Georgia’s Stone Mountain Park, which features a massive relief carving of Confederate notables Stonewall Jackson, Robert E. Lee and Jefferson Davis, is the next site of the controversial Confederate flag debate.
While many are calling for the Confederate memorial to pull down its multiple flags, the park technically cannot do so because, just like at the South Carolina state capitol, state law prevents anyone from taking down the flags, explained Bill Stephens, chief executive officer of the Stone Mountain Memorial Association, to ABC News.
Donated by the United Daughters of the Confederacy in 1964, the flags under Georgia law are considered to be a memorial and cannot be removed or relocated, Stephens said.
Stephens pointed out, "[T]he law that changed the flag to our current state flag also expressly prohibited changes at Stone Mountain Park. Some on both sides of these issues have said that these Confederate symbols belong in a museum. Here in Georgia, Stone Mountain Park serves that purpose," he told ABC News.
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Many still believe the flags represent racism and should not be allowed at the Georgia park.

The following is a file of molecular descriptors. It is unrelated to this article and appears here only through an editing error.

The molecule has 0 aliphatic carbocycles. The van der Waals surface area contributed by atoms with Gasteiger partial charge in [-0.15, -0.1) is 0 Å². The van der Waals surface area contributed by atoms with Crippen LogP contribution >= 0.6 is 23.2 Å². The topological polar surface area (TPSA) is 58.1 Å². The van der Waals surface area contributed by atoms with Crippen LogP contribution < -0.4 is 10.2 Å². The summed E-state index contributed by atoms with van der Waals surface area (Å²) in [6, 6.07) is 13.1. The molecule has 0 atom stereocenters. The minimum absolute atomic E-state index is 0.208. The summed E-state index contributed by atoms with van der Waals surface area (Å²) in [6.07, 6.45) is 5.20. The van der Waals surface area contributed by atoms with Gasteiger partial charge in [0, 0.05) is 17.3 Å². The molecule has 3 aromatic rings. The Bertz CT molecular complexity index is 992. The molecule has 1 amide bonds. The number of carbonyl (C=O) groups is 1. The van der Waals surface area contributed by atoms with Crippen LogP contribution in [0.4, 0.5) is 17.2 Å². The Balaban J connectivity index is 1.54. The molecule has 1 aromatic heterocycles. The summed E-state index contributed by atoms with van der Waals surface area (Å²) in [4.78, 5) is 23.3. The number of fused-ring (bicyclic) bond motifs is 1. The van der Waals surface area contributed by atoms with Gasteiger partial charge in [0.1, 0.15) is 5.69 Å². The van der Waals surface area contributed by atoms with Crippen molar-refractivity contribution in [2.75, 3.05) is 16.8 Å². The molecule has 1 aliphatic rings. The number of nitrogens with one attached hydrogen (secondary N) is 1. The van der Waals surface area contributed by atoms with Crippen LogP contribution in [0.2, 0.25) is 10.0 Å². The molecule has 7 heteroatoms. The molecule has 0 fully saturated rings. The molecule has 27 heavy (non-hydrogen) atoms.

Shannon Byrne, who lives in Stone Mountain, believes that the flags are “shameful” because of the park’s connection to white supremacist group Ku Klux Klan, she told ABC News. Meetings of the group were held there, as well as cross burnings.
Georgia State Representative LaDawn Jones also thinks the flags should not be flown. "At a state-owned and state-run park that operates under Georgia code, we need something that represents all of us," she told 11Alive. "Where you are flying a flag next to the United States flag, that indicates to people that this is more than a memorial, this is credence to a time that has long gone," said the legislator.
Others at the park support the flags and express similar sentiments to Stephens.
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"I'd rather see it here than at the state capitol," said one patron of Stone Mountain to 11Alive.
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